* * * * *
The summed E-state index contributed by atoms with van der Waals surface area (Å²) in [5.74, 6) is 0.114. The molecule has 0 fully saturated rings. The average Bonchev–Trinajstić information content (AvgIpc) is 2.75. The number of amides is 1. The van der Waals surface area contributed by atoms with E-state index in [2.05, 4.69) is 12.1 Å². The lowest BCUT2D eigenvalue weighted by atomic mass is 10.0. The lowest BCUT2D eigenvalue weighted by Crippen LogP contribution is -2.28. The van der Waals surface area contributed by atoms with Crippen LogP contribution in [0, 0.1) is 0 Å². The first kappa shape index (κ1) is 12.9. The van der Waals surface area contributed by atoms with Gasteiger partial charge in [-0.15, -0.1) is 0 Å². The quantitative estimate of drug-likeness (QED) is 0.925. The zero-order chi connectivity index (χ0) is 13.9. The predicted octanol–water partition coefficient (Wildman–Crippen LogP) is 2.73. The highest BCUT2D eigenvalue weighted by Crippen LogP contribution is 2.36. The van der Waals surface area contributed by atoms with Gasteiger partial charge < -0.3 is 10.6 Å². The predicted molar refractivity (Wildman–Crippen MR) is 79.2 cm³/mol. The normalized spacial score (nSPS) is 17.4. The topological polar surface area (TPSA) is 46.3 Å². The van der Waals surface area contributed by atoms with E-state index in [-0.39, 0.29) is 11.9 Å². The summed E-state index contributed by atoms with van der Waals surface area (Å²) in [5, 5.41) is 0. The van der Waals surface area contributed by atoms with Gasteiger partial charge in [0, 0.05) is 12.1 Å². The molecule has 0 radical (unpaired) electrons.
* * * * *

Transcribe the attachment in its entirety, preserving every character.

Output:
The summed E-state index contributed by atoms with van der Waals surface area (Å²) in [5.74, 6) is 0.114. The molecule has 0 fully saturated rings. The average Bonchev–Trinajstić information content (AvgIpc) is 2.75. The number of amides is 1. The van der Waals surface area contributed by atoms with E-state index in [2.05, 4.69) is 12.1 Å². The lowest BCUT2D eigenvalue weighted by atomic mass is 10.0. The lowest BCUT2D eigenvalue weighted by Crippen LogP contribution is -2.28. The van der Waals surface area contributed by atoms with Crippen LogP contribution in [0, 0.1) is 0 Å². The first kappa shape index (κ1) is 12.9. The van der Waals surface area contributed by atoms with Gasteiger partial charge in [-0.15, -0.1) is 0 Å². The quantitative estimate of drug-likeness (QED) is 0.925. The zero-order chi connectivity index (χ0) is 13.9. The predicted octanol–water partition coefficient (Wildman–Crippen LogP) is 2.73. The highest BCUT2D eigenvalue weighted by Crippen LogP contribution is 2.36. The van der Waals surface area contributed by atoms with Gasteiger partial charge < -0.3 is 10.6 Å². The predicted molar refractivity (Wildman–Crippen MR) is 79.2 cm³/mol. The normalized spacial score (nSPS) is 17.4. The topological polar surface area (TPSA) is 46.3 Å². The van der Waals surface area contributed by atoms with E-state index in [-0.39, 0.29) is 11.9 Å². The summed E-state index contributed by atoms with van der Waals surface area (Å²) in [5, 5.41) is 0. The van der Waals surface area contributed by atoms with Gasteiger partial charge in [0, 0.05) is 12.1 Å². The molecule has 0 radical (unpaired) electrons.